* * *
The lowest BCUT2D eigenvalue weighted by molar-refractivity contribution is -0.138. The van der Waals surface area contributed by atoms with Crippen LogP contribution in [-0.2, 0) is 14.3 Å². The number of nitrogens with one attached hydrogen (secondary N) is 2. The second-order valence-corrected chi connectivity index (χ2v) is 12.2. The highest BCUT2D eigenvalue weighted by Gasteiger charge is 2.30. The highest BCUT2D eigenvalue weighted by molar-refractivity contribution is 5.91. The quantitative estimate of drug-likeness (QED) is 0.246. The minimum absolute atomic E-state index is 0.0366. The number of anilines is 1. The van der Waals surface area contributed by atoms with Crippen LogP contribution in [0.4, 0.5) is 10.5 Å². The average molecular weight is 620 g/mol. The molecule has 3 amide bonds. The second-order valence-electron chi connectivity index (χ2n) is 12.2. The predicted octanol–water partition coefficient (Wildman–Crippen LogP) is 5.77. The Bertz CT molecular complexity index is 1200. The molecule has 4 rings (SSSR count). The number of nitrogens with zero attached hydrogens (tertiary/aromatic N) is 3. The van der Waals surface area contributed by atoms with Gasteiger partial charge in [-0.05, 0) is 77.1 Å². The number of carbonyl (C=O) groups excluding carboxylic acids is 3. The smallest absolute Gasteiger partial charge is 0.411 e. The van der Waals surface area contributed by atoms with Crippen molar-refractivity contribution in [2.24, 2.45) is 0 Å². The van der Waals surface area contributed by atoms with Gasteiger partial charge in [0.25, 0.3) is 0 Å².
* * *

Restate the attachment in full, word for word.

The lowest BCUT2D eigenvalue weighted by molar-refractivity contribution is -0.138. The van der Waals surface area contributed by atoms with Crippen LogP contribution in [-0.2, 0) is 14.3 Å². The number of nitrogens with one attached hydrogen (secondary N) is 2. The second-order valence-corrected chi connectivity index (χ2v) is 12.2. The highest BCUT2D eigenvalue weighted by Gasteiger charge is 2.30. The highest BCUT2D eigenvalue weighted by molar-refractivity contribution is 5.91. The quantitative estimate of drug-likeness (QED) is 0.246. The minimum absolute atomic E-state index is 0.0366. The number of anilines is 1. The van der Waals surface area contributed by atoms with Crippen LogP contribution in [0.4, 0.5) is 10.5 Å². The average molecular weight is 620 g/mol. The molecule has 3 amide bonds. The second-order valence-electron chi connectivity index (χ2n) is 12.2. The predicted octanol–water partition coefficient (Wildman–Crippen LogP) is 5.77. The Bertz CT molecular complexity index is 1200. The molecule has 4 rings (SSSR count). The number of nitrogens with zero attached hydrogens (tertiary/aromatic N) is 3. The van der Waals surface area contributed by atoms with Gasteiger partial charge in [-0.05, 0) is 77.1 Å². The number of carbonyl (C=O) groups excluding carboxylic acids is 3. The smallest absolute Gasteiger partial charge is 0.411 e. The van der Waals surface area contributed by atoms with Crippen molar-refractivity contribution in [2.24, 2.45) is 0 Å². The van der Waals surface area contributed by atoms with Gasteiger partial charge in [0.25, 0.3) is 0 Å².